Key Concepts: Microscopy

Key Concepts: Microscopy

  • Microscopes are a fundamental piece of equipment in biology. They are used to observe organisms and structures smaller than can be seen with the naked eye.

  • The two main types of microscopes that you will need to know about are light microscopes and electron microscopes.

  • Light microscopes transmit light through a slide containing the specimen, and they can magnify objects up to 2000 times.

  • Electron microscopes use a beam of electrons, rather than light, to produce images with extremely high resolution.

  • Because they use electrons, electron microscopes have a much higher magnification and resolution than light microscopes. They can magnify sample up to 2 million times.

  • Magnification is the extent to which the image of a specimen is larger than the specimen itself. It is calculated by multiplying the magnification of the eyepiece lens by the magnification of the objective lens.

  • Resolution is the ability to clearly see and differentiate two separate points or structures as distinct.

  • Microscopic organisms such as bacteria, viruses and the components of cells (like chromosomes and mitochondria) cannot be seen with the naked eye but can be observed with a microscope.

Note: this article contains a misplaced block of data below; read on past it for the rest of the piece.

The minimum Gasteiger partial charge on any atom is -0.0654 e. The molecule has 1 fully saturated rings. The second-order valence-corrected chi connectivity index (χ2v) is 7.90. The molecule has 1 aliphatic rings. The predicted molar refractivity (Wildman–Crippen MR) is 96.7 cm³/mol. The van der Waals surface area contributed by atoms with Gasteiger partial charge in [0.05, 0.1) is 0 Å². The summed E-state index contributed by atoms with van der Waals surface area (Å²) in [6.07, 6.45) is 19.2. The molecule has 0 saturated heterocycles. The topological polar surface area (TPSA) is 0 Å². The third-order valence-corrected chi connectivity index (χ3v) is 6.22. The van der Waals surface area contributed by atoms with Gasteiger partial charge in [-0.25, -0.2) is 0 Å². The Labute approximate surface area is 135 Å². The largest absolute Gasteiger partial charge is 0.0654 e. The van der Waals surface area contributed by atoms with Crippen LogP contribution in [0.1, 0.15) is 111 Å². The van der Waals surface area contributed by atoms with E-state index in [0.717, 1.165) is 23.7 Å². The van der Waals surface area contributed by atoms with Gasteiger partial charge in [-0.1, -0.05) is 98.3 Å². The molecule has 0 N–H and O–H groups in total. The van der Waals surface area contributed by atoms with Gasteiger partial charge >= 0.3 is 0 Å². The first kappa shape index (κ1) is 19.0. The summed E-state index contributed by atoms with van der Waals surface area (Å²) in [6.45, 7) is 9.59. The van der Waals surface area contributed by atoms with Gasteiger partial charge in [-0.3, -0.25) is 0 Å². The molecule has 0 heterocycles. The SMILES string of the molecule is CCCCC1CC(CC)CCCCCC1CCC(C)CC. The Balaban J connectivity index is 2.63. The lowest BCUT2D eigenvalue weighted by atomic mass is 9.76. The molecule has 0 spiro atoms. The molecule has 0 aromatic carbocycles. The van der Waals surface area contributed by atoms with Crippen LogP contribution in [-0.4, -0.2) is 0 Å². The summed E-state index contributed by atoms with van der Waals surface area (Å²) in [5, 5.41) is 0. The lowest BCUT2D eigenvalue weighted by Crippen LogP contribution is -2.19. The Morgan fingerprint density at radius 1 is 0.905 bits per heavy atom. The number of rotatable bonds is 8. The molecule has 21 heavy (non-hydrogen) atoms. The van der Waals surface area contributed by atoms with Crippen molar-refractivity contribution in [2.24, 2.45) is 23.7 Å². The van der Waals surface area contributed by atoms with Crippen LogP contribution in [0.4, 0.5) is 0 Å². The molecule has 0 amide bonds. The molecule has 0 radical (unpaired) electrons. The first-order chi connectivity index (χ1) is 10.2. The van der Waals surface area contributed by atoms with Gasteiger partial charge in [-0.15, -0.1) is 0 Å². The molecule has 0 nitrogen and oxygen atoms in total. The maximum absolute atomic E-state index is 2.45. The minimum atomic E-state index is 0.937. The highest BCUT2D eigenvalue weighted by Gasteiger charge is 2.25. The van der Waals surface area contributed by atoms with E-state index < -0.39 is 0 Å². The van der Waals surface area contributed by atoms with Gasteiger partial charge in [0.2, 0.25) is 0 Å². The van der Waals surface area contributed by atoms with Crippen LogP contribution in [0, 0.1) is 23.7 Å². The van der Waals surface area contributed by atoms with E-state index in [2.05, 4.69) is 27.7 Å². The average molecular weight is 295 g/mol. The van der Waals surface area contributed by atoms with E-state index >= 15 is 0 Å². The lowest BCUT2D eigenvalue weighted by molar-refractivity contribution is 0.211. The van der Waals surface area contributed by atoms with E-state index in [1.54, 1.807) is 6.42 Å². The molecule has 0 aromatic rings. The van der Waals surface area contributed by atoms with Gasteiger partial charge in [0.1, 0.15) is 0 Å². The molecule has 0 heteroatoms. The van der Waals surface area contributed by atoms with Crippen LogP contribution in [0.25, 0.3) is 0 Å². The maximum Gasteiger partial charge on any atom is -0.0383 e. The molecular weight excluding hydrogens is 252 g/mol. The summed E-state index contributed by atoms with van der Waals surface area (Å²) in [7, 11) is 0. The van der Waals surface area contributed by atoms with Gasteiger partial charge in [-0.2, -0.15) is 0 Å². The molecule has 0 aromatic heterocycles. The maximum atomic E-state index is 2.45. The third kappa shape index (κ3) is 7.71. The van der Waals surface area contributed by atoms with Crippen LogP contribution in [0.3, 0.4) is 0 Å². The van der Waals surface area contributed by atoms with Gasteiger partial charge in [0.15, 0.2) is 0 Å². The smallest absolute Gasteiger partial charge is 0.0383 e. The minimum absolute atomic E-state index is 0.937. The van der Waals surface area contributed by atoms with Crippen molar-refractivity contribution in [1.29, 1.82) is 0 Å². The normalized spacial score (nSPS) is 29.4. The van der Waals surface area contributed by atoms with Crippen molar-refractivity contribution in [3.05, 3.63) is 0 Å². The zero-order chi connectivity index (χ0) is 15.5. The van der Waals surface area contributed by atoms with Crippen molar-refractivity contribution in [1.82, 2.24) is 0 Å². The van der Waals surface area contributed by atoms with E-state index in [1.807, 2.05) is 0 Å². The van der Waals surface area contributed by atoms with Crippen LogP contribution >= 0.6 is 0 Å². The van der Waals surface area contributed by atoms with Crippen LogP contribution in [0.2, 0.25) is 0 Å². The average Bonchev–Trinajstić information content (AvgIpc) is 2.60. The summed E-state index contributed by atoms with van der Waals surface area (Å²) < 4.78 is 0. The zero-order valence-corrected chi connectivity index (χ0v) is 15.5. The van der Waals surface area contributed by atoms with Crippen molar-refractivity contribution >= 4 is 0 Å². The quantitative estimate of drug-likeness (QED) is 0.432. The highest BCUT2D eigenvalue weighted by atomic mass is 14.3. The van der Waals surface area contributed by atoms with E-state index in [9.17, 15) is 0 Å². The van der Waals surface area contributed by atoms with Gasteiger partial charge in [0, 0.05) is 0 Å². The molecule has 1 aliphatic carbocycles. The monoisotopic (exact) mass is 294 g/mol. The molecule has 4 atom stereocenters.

• Scientists use stains to make certain parts of a cell more visible under a microscope.

  • Cell theory was developed using the light microscope, which led to the discovery of cells.

  • The invention of the electron microscope allowed scientists to observe and understand the structure of smaller cellular components and viruses.

  • It’s important to understand how to properly use and care for a microscope, including knowing how to adjust the focus, change the lenses for different magnifications, and clean the lenses properly to maintain resolution.

  • When preparing a specimen to view under a microscope, a thin slice (section) is often made so that the light or electrons can penetrate the sample.

  • Always remember: ‘magnification’ is how much larger the image is than the actual size of the object being looked at, whereas ‘resolution’ is the degree of detail you can see in the image.

  • In many cases, a balance must be struck between high magnification and good resolution. Increasing the magnification can sometimes result in a loss of resolution due to limitations in the optics of the microscope.